Some members of the group had been away travelling during that time. Airlines are notorious for the amount of plastic garbage they produce. Of course the fast food places in the airports are filled with plastic water bottles and pre-packaged ready to eat foods. For the lucky ones who vacationed in southern France, they were able to buy fresh local food daily without the plastic. The rule of thumb, no take out coffee without your own container and fill your own water bottles.
Lea Pigage told us about her practice of arranging with her meat department an order of meat for 2 – 3 months. She brings large food containers into which they put chicken, beef, etc. She picks up a few days later and wraps up her meat into waxed butcher paper at home. For sliced meats she takes her own container and asks the person to slice it onto paper and put labels on the outside of the container.
“Zero Hero” Lea Pigage has embraced a Zero Waste lifestyle by simply refusing unnecessary waste and making small changes to her purchasing habits. Read more about Lea here. (Photo: Zero Waste Yukon)
When ordering take-out sushi she tells the restaurant that she will bring her own container, which they have no problem accepting. She also asks for no soy sauce in small packages.
When she’s in the stores she refuses any free things that she doesn’t need and encourages her children to do the same. Lea’s son has taken this Zero Waste philosophy wholeheartedly and even suggested they potty train his youngest brother earlier to reduce their waste!
As we come upon the holiday season, it is worthwhile for us all to consider the amount of plastic, paper, foil, and ribbon that is necessary and what we would like to avoid. Much of this takes planning – instead of buying a ready to serve veggie or fruit tray to take to the office party, take less than an hour to prepare your own and serve on your own platter. Consider whether you need the latest Christmas ornaments in the WOW catalogue. Would a simple beeswax candle and some holly and evergreen boughs do the trick?
Dehydrated citrus like oranges and lemons make for a great Zero Waste Christmas ornament. For more Zero Waste Christmas ideas check out our Zero Waste Advent Calendar! (Photo: Zero Waste Yukon)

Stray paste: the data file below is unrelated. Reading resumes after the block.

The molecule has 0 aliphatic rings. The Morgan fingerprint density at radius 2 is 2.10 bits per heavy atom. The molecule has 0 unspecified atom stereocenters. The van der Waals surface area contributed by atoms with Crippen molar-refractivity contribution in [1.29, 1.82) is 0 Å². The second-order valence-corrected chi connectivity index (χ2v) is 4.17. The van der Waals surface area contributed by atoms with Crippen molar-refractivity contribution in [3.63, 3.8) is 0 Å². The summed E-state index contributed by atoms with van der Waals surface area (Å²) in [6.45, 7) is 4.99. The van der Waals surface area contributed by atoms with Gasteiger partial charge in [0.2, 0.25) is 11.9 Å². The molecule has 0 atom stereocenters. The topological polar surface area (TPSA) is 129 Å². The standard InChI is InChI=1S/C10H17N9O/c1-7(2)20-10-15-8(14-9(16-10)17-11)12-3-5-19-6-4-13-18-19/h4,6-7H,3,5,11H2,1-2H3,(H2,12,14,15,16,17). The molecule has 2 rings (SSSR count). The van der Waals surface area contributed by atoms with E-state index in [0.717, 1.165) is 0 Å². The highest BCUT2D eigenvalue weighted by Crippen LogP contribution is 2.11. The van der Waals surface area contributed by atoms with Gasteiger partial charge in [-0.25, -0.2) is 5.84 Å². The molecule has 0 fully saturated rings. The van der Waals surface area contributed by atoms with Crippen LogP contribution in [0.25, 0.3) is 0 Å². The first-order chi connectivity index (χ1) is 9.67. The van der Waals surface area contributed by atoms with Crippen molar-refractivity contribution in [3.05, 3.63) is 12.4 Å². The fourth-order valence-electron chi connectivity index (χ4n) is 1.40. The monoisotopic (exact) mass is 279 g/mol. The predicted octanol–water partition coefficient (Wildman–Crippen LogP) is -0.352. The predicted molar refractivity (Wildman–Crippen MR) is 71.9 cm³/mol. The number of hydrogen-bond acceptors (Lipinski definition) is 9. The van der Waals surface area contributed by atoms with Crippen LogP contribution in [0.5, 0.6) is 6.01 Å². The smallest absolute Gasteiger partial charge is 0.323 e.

As Whitehorse United Church members, we vowed to consider how to make these plastic-free ideas a practice in our daily living. We also felt that we wanted to learn more about where our waste goes and how to reduce it in our homes, in our church and community activities and in our workplaces. Further discussions will follow in January with Ira Webb of Zero Waste Yukon and Bryna Cable of the City of Whitehorse.
Craft fair season means lots of chances to buy great local, handmade products that are durable, support local artisans, and don’t come with lots of plastic packaging.
When it comes to local craft fairs, re:design is one of our favourites, as it showcases local artisans embracing creative reuse and making items out of repurposed goods.
Local artisans Leslie Leong (Leslie Leong Arts) and Darren Holcombe (Laberge Lumber Co.) have been organizing the event for four years, and this year was another success! This year, we teamed up with students from Yukon Montessori School to talk holiday waste reduction at the fair.
Montessori teacher Kelly Scott and her keen students set up two tables at the fair. They talked about single-use bag reduction and offered handmade gift tags to craft fair patrons. The gift tags were a big hit, and the students managed to raise close to $200 for their school!
Reusable cloth bags and beeswax food wrap samples were given away to craft fair patrons
The fair also provided lots of opportunities to chat with people about holiday waste reduction. As Christmas can be a very wasteful time of year, this was a valuable opportunity to chat about ways we can reduce our footprint over the holidays. If you’re looking for tips on a waste-free Christmas, check out our Zero Waste Advent Calendar for 25 days of Zero Waste gift ideas. Be sure to also check out our 12 days of Alternative Gift Wrap page for creative ways to wrap presents without using hard to recycle wrapping paper.
The fair also presented a great opportunity to chat about a policy solution to the problem of single-use bags. Zero Waste Yukon is campaigning to reduce single-use bags in Yukon, in order to prevent litter and save precious resources. Learn more about our campaign by visiting our Think Outside The Bag page!
Lots of great input was collected from the public about a potential policy to reduce single-use bags. Many craft fair attendees supported a ban on single-use plastic bags.